Product Contamination of Johnson & Johnson
MAN 3554-1 Workplace Continuity & Contingency Planning – 1 Michelle Alderman
June 8, 2014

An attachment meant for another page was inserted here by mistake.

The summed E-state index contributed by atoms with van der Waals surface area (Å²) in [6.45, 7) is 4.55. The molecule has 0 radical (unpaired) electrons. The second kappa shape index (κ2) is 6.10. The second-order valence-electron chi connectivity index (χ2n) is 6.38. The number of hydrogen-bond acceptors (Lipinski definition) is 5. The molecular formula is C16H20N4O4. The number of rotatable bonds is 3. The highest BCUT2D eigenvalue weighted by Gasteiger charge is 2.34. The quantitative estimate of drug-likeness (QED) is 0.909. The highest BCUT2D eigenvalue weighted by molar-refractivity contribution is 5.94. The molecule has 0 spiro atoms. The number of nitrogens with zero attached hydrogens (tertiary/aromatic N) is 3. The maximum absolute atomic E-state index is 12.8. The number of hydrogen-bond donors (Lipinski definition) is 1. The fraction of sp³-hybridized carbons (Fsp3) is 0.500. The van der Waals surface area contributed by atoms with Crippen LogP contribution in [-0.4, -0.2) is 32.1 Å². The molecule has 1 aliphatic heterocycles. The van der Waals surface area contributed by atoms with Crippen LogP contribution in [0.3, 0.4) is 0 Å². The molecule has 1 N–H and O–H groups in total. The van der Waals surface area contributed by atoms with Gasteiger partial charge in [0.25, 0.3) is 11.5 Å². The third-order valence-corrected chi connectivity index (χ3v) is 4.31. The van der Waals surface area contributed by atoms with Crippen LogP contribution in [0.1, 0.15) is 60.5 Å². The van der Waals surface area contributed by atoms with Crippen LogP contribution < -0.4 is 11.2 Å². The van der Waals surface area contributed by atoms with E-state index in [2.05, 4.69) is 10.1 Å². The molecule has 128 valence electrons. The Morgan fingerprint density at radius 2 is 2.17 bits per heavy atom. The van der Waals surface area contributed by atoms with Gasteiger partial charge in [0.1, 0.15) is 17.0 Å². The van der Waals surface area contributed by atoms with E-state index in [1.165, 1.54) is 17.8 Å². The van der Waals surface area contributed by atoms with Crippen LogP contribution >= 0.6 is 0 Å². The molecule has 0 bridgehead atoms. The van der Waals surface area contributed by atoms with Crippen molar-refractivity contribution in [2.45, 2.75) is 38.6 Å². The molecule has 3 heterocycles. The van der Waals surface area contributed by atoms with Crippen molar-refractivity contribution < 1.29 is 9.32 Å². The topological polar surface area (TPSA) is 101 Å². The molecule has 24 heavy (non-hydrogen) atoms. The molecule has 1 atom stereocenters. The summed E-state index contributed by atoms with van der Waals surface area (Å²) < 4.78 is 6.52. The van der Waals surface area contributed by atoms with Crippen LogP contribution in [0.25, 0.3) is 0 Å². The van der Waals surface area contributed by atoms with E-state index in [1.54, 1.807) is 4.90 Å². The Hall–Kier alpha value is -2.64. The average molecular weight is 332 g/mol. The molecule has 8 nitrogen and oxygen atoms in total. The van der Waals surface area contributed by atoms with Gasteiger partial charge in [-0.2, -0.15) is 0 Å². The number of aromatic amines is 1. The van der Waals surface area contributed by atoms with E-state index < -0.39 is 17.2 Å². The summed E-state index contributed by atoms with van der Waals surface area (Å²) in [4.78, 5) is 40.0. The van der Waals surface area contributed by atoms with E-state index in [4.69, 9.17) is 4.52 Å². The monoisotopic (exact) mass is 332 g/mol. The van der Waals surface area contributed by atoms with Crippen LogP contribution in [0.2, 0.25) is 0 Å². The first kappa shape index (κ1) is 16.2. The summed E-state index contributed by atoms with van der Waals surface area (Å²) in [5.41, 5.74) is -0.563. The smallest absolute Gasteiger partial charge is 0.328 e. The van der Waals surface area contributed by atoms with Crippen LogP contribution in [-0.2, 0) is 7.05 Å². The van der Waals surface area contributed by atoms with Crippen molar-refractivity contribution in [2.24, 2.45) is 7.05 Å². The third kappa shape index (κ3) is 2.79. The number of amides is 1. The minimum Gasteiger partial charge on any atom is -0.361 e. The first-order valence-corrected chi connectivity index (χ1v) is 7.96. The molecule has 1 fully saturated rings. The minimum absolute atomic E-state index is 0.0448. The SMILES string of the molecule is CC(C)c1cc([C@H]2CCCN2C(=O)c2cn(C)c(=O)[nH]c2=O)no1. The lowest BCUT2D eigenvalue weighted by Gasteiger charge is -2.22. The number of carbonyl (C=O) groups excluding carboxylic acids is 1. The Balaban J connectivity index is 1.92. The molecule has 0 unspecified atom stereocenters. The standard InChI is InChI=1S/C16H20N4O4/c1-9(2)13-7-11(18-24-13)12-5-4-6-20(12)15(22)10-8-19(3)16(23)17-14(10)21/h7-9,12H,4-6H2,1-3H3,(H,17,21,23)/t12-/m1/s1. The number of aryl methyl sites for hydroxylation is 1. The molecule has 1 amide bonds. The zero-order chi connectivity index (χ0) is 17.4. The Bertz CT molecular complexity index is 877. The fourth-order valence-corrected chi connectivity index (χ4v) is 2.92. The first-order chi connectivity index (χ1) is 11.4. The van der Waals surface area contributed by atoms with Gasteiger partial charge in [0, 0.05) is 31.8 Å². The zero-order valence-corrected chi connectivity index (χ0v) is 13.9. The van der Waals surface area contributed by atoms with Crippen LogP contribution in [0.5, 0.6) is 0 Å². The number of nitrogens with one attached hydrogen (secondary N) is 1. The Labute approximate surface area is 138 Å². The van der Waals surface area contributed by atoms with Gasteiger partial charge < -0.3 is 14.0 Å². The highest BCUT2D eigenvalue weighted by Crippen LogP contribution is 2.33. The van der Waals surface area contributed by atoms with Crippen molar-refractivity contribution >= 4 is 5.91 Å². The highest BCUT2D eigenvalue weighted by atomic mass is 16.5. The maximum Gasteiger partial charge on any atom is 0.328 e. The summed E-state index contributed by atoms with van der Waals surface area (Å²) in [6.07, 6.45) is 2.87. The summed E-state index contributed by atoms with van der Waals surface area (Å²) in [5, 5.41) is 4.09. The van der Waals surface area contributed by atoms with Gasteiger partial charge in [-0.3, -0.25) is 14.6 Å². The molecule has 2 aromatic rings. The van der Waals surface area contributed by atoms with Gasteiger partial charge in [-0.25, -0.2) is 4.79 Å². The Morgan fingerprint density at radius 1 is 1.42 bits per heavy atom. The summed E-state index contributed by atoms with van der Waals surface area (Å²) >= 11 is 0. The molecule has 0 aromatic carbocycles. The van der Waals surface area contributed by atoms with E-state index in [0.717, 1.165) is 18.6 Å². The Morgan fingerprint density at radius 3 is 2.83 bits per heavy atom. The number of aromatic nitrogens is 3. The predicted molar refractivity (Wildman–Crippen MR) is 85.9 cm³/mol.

The company I chose to write about is Johnson & Johnson and its crisis with Tylenol. Back in 1982 for reasons they did not know due to the “acts of a malevolent person or persons, presumably unknown, replaced Tylenol Extra-Strength capsules with cyanide-laced capsules, resealed the packages, and deposited them on the shelves of at least a half-dozen or so pharmacies, and food stores in the Chicago area. The poison capsules were purchased, and seven unsuspecting people died a horrible death” (Case Study: The Johnson & Johnson Tylenol Crisis). Johnson & Johnson is the parent company of McNeil Consumer Products Company that makes Tylenol had to suddenly and without any warning explain to the entire world why their trusted brand Tylenol was suddenly killing people. Robert Andrews, assistant director for public relations at Johnson & Johnson recalls how the company reacted in the first days of the crisis: "We got a call from a Chicago news reporter. He told us that the medical examiner there had just given a press conference-people were dying from poisoned Tylenol. He wanted our comment. As it was the first knowledge we had here in this department, we told him we knew nothing about it. In that first call we learned more from the reporter than he did from us." The chairman of Johnson & Johnson reacted by forming a strategy team of seven members. This is what the team’s strategy was “"How do we protect the people?" and second "How do we save this product?" The company's first actions were to immediately alerted consumers across the nation, via the media, not to consume any type of Tylenol product. They told consumers not to resume using the product until the extent of the tampering could be determined. Johnson & Johnson, along with stopping the production and advertising of Tylenol, withdraw all...
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